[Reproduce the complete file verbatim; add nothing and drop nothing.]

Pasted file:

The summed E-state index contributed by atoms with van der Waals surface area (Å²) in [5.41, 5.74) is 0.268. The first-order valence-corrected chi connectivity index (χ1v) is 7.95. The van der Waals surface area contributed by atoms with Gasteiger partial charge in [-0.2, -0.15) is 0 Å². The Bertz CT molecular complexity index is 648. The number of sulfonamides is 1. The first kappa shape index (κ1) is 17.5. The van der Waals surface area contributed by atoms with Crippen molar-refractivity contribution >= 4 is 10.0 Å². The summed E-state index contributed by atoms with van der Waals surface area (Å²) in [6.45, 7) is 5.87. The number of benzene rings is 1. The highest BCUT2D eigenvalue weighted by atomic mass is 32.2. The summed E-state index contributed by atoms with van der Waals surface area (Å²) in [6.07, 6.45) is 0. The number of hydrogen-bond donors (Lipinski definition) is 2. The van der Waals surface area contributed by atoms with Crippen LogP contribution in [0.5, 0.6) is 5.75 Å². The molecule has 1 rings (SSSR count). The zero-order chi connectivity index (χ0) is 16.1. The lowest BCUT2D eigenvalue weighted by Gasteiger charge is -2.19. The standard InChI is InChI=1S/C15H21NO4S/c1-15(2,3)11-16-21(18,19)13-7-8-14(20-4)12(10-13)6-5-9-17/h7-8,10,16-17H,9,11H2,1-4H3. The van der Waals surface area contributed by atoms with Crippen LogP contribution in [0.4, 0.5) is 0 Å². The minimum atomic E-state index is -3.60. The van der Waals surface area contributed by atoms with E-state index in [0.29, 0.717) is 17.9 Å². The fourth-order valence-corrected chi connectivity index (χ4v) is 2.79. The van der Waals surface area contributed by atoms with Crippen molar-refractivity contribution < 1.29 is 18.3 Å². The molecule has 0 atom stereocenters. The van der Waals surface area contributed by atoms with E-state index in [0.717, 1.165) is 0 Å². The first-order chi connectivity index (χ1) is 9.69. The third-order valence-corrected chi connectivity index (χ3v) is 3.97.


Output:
The summed E-state index contributed by atoms with van der Waals surface area (Å²) in [5.41, 5.74) is 0.268. The first-order valence-corrected chi connectivity index (χ1v) is 7.95. The van der Waals surface area contributed by atoms with Gasteiger partial charge in [-0.2, -0.15) is 0 Å². The Bertz CT molecular complexity index is 648. The number of sulfonamides is 1. The first kappa shape index (κ1) is 17.5. The van der Waals surface area contributed by atoms with Crippen molar-refractivity contribution >= 4 is 10.0 Å². The summed E-state index contributed by atoms with van der Waals surface area (Å²) in [6.45, 7) is 5.87. The number of benzene rings is 1. The highest BCUT2D eigenvalue weighted by atomic mass is 32.2. The summed E-state index contributed by atoms with van der Waals surface area (Å²) in [6.07, 6.45) is 0. The number of hydrogen-bond donors (Lipinski definition) is 2. The van der Waals surface area contributed by atoms with Crippen LogP contribution in [0.5, 0.6) is 5.75 Å². The molecule has 1 rings (SSSR count). The zero-order chi connectivity index (χ0) is 16.1. The lowest BCUT2D eigenvalue weighted by Gasteiger charge is -2.19. The standard InChI is InChI=1S/C15H21NO4S/c1-15(2,3)11-16-21(18,19)13-7-8-14(20-4)12(10-13)6-5-9-17/h7-8,10,16-17H,9,11H2,1-4H3. The van der Waals surface area contributed by atoms with Crippen LogP contribution in [0.4, 0.5) is 0 Å². The minimum atomic E-state index is -3.60. The van der Waals surface area contributed by atoms with E-state index in [0.29, 0.717) is 17.9 Å². The fourth-order valence-corrected chi connectivity index (χ4v) is 2.79. The van der Waals surface area contributed by atoms with Crippen molar-refractivity contribution < 1.29 is 18.3 Å². The molecule has 0 atom stereocenters. The van der Waals surface area contributed by atoms with E-state index in [0.717, 1.165) is 0 Å². The first-order chi connectivity index (χ1) is 9.69. The third-order valence-corrected chi connectivity index (χ3v) is 3.97.